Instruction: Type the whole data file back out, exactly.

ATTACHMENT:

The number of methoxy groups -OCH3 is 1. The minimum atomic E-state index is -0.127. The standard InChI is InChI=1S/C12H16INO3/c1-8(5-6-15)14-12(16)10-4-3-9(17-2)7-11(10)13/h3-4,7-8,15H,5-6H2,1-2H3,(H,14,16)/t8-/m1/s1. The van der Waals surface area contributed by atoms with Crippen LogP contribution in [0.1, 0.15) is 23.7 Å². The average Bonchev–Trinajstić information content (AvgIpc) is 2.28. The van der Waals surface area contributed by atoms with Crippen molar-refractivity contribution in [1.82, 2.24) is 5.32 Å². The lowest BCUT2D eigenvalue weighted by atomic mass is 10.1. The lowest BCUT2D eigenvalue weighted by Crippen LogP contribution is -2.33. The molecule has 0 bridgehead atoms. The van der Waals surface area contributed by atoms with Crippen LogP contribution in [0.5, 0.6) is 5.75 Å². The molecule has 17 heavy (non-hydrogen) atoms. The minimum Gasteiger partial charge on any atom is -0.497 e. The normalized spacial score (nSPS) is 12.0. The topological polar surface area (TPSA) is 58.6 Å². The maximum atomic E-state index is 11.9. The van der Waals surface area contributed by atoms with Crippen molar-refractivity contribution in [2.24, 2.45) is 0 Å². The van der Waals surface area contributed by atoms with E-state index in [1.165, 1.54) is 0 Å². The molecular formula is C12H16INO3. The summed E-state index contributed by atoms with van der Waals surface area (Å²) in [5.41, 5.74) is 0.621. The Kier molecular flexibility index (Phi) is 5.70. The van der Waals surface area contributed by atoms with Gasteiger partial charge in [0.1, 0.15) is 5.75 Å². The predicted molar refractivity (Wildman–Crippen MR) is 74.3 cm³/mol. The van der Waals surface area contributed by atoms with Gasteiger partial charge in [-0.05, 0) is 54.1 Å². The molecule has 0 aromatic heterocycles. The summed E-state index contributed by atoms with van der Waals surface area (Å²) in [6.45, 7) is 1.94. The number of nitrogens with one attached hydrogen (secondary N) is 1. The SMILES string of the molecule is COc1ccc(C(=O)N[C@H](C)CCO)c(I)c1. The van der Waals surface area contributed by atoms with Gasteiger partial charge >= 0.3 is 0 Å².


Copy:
The number of methoxy groups -OCH3 is 1. The minimum atomic E-state index is -0.127. The standard InChI is InChI=1S/C12H16INO3/c1-8(5-6-15)14-12(16)10-4-3-9(17-2)7-11(10)13/h3-4,7-8,15H,5-6H2,1-2H3,(H,14,16)/t8-/m1/s1. The van der Waals surface area contributed by atoms with Crippen LogP contribution in [0.1, 0.15) is 23.7 Å². The average Bonchev–Trinajstić information content (AvgIpc) is 2.28. The van der Waals surface area contributed by atoms with Crippen molar-refractivity contribution in [1.82, 2.24) is 5.32 Å². The lowest BCUT2D eigenvalue weighted by atomic mass is 10.1. The lowest BCUT2D eigenvalue weighted by Crippen LogP contribution is -2.33. The molecule has 0 bridgehead atoms. The van der Waals surface area contributed by atoms with Crippen LogP contribution in [0.5, 0.6) is 5.75 Å². The molecule has 17 heavy (non-hydrogen) atoms. The minimum Gasteiger partial charge on any atom is -0.497 e. The normalized spacial score (nSPS) is 12.0. The topological polar surface area (TPSA) is 58.6 Å². The maximum atomic E-state index is 11.9. The van der Waals surface area contributed by atoms with Crippen molar-refractivity contribution in [2.24, 2.45) is 0 Å². The van der Waals surface area contributed by atoms with E-state index in [1.165, 1.54) is 0 Å². The molecular formula is C12H16INO3. The summed E-state index contributed by atoms with van der Waals surface area (Å²) in [5.41, 5.74) is 0.621. The Kier molecular flexibility index (Phi) is 5.70. The van der Waals surface area contributed by atoms with Gasteiger partial charge in [0.1, 0.15) is 5.75 Å². The predicted molar refractivity (Wildman–Crippen MR) is 74.3 cm³/mol. The van der Waals surface area contributed by atoms with Gasteiger partial charge in [-0.05, 0) is 54.1 Å². The molecule has 0 aromatic heterocycles. The summed E-state index contributed by atoms with van der Waals surface area (Å²) in [6.45, 7) is 1.94. The number of nitrogens with one attached hydrogen (secondary N) is 1. The SMILES string of the molecule is COc1ccc(C(=O)N[C@H](C)CCO)c(I)c1. The van der Waals surface area contributed by atoms with Gasteiger partial charge >= 0.3 is 0 Å².